One of my favorite films of all time is actually a spoof of one of my other favorites. As you may have guessed from the title, it is Mel Brooks’ Spaceballs, a classic slapstick comedy that pokes fun at the Star Wars saga (later George Lucas would release three “Prequels” that were even more hysterical parodies of his original work). At one point in the film, the villain Dark Helmet (Rick Moranis), sets out to pursue the hero Lone Star (Bill Pullman). His second-in-command orders light speed, but Dark Helmet informs him that “light speed is too slow” and orders him to take it to the next level: ludicrous speed. (Watch the scene here if you wish – minor language warning, though.)
self-appointed College of Cardinals mysterious cabal of conservative pastors and theologians announced in a press release through Good News that schism is already a reality, and we should be Christian enough to go our separate ways in charity. In other words, they have just gone from light speed to ludicrous speed.
I was particularly disappointed in their dismissal of a “middle way,” for which my colleagues and others have been advocating. I cannot resist the temptation to use their own wording against them and suggest:
Talk of an “amicable” separation is comforting and sounds Christ-like. However, such language only denies the reality that we need to admit. Neither extreme represents either the main thrust or the majority view of the UMC, most of whose members and clergy live somewhere in between.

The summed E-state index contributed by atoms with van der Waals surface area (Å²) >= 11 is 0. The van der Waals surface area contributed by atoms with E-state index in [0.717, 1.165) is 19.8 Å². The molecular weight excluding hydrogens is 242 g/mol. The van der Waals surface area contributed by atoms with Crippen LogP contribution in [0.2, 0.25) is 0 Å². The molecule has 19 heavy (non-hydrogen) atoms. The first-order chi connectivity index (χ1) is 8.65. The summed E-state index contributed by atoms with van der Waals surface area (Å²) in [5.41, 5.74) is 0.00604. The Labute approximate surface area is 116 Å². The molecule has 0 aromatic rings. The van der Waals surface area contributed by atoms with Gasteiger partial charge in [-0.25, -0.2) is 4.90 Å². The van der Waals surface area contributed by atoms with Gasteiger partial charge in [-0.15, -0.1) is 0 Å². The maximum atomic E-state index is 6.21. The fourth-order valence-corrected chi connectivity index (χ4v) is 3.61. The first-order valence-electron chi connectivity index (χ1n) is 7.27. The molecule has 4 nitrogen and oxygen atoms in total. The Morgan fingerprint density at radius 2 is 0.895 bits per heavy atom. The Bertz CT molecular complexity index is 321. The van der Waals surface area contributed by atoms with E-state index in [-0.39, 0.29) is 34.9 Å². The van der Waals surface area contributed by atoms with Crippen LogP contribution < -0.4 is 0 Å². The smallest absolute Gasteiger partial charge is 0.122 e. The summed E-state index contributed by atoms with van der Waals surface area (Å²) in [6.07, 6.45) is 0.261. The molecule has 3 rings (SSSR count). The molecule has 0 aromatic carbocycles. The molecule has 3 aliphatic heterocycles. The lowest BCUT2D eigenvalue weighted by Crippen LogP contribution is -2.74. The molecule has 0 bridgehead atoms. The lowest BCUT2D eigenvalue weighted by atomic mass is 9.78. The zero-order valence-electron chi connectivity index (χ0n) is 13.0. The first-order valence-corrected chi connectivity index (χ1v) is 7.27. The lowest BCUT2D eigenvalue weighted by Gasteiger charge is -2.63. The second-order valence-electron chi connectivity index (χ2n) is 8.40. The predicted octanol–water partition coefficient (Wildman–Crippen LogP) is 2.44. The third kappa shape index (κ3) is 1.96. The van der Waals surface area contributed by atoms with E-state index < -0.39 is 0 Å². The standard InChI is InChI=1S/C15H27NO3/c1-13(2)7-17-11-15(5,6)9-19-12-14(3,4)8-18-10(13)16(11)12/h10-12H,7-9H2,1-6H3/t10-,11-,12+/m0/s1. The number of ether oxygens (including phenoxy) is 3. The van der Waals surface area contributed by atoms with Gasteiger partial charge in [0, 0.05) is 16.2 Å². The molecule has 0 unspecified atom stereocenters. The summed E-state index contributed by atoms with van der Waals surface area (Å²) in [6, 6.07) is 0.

But today, mostly I am just sad that it has come to this. The will of God is not divorce, however polite and “win-win,” but reconciliation. Old Testament scholar Walter Brueggemann reflects,
“It grieves the heart of God that the children are estranged from God and from one another. God wills an utterly reconciled community and is at work toward that reality…the task of reconciliation includes the ordering of the family of faith itself. It is ludicrous for the beloved sons and daughters of God to be alienated in their own life. Surely at the center of God’s vision of reconciliation is an image of a united church. That will not come by trade-offs or power plays but by a new radical obedience in which our hoped-for unity calls us to abandon much of our divisive history, even that part of it that we treasure.” (104)
I am on retreat this week at a Benedictine monastery, planning sermons for the upcoming year. Part of my time has involved worshiping with the community throughout the day. A couple of nights ago at vespers, we sang Psalm 133:1, “How good and pleasant it is when brothers dwell together in unity!”
It was deeply moving, not only to sing that as a United Methodist in a time of chaos, but to do so among a group of brethren who have taken the Bible seriously enough to pursue the hard work of what Brueggemann calls “radical obedience” towards that vision. God’s ultimate will for his church is not brokenness, however harmless and cordial, but unity. The extremes – both left and right, mind you – seem intent on running in the opposite direction. But we will not accomplish God’s will through “trade-offs or power plays.” You can end a hostage standoff by shooting the hostage, but that defeats the purpose. Likewise, two (or more?) churches that would result from the desired schism may purchase a measure of relief, but it will come at great cost.
Ludicrous speed it is. If the extremists in both camps – and yes, I think both are equally responsible – don’t take their hands off the accelerator soon, there is only one place left to go: to plaid.
And while I don’t know what that means, I don’t want to find out.